The Kernel energy method: Application to graphene and extended aromatics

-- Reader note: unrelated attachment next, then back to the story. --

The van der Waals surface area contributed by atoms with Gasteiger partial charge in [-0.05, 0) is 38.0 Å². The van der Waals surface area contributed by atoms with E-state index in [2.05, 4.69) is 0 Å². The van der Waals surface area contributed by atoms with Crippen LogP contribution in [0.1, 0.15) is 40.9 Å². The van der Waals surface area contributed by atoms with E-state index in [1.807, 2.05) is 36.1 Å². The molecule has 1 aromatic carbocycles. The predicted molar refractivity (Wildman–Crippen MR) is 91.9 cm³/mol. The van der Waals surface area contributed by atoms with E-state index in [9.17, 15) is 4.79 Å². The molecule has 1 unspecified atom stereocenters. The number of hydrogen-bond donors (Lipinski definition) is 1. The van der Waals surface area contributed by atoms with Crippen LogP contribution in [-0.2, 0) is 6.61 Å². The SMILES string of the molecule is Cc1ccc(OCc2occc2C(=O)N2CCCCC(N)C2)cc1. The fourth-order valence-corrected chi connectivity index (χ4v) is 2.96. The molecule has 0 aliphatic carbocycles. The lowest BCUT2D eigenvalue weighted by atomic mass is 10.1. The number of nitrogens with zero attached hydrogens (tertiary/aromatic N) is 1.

The quantum chemistry of finite aperiodic graphene flakes is a matter of considerable interest because of the anticipated technological importance of such objects. Since real aperiodic graphene flakes will in general be composed of many thousands of carbon atoms, theoretical methods appropriate to such large molecules would need to be used for the ab initio quantum calculation of their properties. The Kernel energy method is discussed here, and it is shown to be accurately applicable to graphenes and analogous extended aromatic molecules. It is necessary to define the kernels of a graphene molecule in a new way because of the extensive aromaticity, which defines its electronic structure. The kernels used in the reconstruction of the full graphene sheet preserve the total number of π-electrons, Clar sextets, and the approximate overall aromaticity. Sivaramakrishnan et al. [J Phys Chem A, 2005, 109, 1621] define similar “ring conserved isodesmic reactions (RCIR).” The principal innovation of this article is the suggestion that kernels may be mathematically extracted from an extended aromatic molecule such as graphene by a fissioning of aromatic bonds. Hartree Fock (HF) and Møller-Plesset (MP2) chemical models using a Gaussian basis of 3-21G orbitals are used to calculate the total energy of a graphene flake. This demonstration calculation is performed on a graphene flake in which dangling bonds are saturated with hydrogens (C78H26) composed of a total of 104 atoms arranged in 27 benzenoid rings. The KEM with both types of chemical model are shown to be accurate to nearly 1 kcal/mol, of a total energy, which is nearly 3000 atomic units, that is, with an absolute error within “chemical accuracy” and a relative error of the order of 5 × 105% of the total energy. © 2011 Wiley Periodicals, Inc. Int J Quantum Chem, 2011